I am one of the millions of workers without a job. It’s a scary time for me and countless others. I’m single and while I don’t have to worry about feeding and providing for a family, there’s no plan B, no spouse who might help with finances and moral support.  

So what does all that have to do with my prized possession? Not having a permanent job means no stable income which could lead to losing it at some point in the future. So what is IT? IT is my sweet, little, simple, lovely, wonderful, house. And why is it so important to me? It is my home, my casa, my base camp where I can return to each day. It represents permanence in this constantly changing world of unknowns, and it’s where I can just be.

I don’t know what is going to happen and how this chapter in my life will end, but I know that I have hope because:

  • The Lord will never leave me and never forsake me. (Hebrews 13:5b)
  • He has plans for me—to give me hope and a future. (Jeremiah 29:11)
  • When I trust in him with all my heart and acknowledge him in everything I do, he will make my paths straight. (Proverbs 3:5)
  • He lavishes his love on me! (1 John 3:1)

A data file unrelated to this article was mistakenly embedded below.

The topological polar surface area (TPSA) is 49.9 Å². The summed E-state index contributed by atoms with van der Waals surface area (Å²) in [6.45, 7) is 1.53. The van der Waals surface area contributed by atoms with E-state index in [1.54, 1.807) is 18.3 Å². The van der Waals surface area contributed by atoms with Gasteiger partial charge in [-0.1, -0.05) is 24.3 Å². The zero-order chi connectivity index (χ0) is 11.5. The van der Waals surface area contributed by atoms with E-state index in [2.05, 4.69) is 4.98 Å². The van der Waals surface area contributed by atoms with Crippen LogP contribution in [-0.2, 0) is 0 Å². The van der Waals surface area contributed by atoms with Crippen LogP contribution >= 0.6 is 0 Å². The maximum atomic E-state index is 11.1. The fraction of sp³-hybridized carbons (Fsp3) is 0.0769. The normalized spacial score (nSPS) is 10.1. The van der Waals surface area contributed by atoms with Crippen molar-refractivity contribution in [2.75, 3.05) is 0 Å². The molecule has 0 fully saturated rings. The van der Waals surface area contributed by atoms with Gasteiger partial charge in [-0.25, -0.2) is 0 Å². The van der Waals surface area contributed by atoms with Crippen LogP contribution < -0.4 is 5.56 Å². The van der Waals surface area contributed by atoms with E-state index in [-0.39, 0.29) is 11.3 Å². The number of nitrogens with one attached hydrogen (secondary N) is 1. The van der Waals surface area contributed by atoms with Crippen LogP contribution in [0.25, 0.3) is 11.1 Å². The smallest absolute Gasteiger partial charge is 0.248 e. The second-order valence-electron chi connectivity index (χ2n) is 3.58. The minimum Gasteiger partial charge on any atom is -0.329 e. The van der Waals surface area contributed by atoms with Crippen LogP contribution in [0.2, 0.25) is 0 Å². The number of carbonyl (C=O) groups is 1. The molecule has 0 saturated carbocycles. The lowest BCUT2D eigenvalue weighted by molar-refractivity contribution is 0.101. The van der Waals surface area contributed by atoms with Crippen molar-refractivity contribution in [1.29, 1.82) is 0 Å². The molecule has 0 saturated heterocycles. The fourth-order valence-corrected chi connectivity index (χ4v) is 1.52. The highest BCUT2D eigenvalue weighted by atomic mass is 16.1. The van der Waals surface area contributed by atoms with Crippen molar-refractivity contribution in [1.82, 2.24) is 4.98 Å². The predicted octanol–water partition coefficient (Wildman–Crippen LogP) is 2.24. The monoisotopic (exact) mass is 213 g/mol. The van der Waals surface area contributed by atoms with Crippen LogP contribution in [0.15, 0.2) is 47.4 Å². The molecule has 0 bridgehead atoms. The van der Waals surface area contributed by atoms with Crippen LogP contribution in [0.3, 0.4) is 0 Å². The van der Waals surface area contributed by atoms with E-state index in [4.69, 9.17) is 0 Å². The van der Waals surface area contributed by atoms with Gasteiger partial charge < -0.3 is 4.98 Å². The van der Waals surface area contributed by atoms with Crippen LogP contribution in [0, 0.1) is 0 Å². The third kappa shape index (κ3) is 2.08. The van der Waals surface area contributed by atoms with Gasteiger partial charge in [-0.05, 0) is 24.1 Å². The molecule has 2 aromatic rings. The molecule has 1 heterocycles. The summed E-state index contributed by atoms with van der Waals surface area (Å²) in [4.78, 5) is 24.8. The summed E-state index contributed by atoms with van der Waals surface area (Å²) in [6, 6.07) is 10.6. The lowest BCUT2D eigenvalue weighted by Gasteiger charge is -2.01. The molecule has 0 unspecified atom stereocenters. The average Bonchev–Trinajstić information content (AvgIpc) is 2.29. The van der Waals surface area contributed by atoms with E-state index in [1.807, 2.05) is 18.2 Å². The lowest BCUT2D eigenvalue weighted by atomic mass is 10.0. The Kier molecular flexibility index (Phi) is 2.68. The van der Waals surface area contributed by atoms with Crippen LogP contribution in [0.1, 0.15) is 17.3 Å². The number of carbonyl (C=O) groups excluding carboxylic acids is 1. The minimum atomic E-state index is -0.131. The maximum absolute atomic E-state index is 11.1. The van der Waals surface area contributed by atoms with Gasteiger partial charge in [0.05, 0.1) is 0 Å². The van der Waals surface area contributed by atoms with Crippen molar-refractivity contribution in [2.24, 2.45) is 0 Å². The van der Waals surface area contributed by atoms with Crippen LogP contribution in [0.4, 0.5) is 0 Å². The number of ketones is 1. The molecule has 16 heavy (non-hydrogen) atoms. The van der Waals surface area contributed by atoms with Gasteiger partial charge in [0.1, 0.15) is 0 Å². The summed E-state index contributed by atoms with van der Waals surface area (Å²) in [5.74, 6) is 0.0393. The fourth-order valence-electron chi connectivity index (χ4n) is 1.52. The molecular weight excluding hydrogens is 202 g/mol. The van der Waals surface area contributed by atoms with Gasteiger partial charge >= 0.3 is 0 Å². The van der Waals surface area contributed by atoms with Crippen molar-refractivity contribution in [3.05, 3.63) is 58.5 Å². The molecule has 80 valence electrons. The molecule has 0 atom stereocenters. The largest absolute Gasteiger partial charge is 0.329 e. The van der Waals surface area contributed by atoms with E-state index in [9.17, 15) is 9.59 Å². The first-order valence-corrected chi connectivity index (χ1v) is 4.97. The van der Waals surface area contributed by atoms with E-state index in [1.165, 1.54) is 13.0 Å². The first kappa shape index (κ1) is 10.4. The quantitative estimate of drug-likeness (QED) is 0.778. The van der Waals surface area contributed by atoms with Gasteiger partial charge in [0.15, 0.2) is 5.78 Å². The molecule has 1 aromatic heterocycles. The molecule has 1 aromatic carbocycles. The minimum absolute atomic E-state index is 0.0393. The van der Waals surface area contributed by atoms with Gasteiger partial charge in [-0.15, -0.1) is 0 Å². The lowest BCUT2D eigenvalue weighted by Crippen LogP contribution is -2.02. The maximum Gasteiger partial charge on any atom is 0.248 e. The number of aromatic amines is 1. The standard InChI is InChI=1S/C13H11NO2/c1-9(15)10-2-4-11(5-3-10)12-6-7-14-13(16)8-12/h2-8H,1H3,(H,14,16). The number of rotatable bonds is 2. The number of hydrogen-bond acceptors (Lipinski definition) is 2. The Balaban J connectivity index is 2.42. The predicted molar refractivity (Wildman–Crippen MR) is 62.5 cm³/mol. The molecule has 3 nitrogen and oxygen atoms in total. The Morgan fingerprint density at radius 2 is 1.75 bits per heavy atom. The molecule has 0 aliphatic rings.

Knowing all this, my response is/should be/will try to be:

  • Offering my house to the Lord, acknowledging that it isn’t mine to begin with.
  • Loosely holding my house and thanking him for the gift that it is each day.
  • Trusting him to provide a new job.
  • Keeping my eyes open for what he wants to give me, knowing that I may need to let go of everything in order to grasp what he has for me. 

Today, please pray with me:

Dear Lord,
Thank you for all the things with which you have blessed me. Help me to never forget that everything I have comes from you. And now I offer back to you all that you have given me. Help me to remember that I am blessed to be a blessing, and may I be so. Please be with those who need your healing touch, your hope, and your love. In everything I say, do, and think, may I continually and always honor and glorify you.
In Jesus’ precious name I pray,

Posted by Gretchen Tilly with 1 Comments